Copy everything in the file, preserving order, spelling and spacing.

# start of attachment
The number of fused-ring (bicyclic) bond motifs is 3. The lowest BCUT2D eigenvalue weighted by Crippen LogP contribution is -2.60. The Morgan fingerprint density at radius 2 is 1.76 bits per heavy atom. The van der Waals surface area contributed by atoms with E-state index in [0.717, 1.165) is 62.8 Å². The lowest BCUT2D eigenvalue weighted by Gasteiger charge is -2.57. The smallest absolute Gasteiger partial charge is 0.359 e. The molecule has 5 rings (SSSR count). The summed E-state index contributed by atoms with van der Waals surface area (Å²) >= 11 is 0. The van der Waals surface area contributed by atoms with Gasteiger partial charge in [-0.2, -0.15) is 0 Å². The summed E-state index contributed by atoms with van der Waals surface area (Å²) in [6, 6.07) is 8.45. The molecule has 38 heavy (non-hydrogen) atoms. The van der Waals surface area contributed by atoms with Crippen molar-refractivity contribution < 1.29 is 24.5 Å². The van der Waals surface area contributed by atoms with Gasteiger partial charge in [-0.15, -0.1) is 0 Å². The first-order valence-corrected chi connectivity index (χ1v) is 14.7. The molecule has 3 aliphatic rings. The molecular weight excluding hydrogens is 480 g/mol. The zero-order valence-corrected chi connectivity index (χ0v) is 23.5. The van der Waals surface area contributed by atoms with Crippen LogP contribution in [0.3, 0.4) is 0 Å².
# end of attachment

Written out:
The number of fused-ring (bicyclic) bond motifs is 3. The lowest BCUT2D eigenvalue weighted by Crippen LogP contribution is -2.60. The Morgan fingerprint density at radius 2 is 1.76 bits per heavy atom. The van der Waals surface area contributed by atoms with E-state index in [0.717, 1.165) is 62.8 Å². The lowest BCUT2D eigenvalue weighted by Gasteiger charge is -2.57. The smallest absolute Gasteiger partial charge is 0.359 e. The molecule has 5 rings (SSSR count). The summed E-state index contributed by atoms with van der Waals surface area (Å²) >= 11 is 0. The van der Waals surface area contributed by atoms with Gasteiger partial charge in [-0.2, -0.15) is 0 Å². The summed E-state index contributed by atoms with van der Waals surface area (Å²) in [6, 6.07) is 8.45. The molecule has 38 heavy (non-hydrogen) atoms. The van der Waals surface area contributed by atoms with Crippen molar-refractivity contribution < 1.29 is 24.5 Å². The van der Waals surface area contributed by atoms with Gasteiger partial charge in [-0.15, -0.1) is 0 Å². The first-order valence-corrected chi connectivity index (χ1v) is 14.7. The molecule has 3 aliphatic rings. The molecular weight excluding hydrogens is 480 g/mol. The zero-order valence-corrected chi connectivity index (χ0v) is 23.5. The van der Waals surface area contributed by atoms with Crippen LogP contribution in [0.3, 0.4) is 0 Å².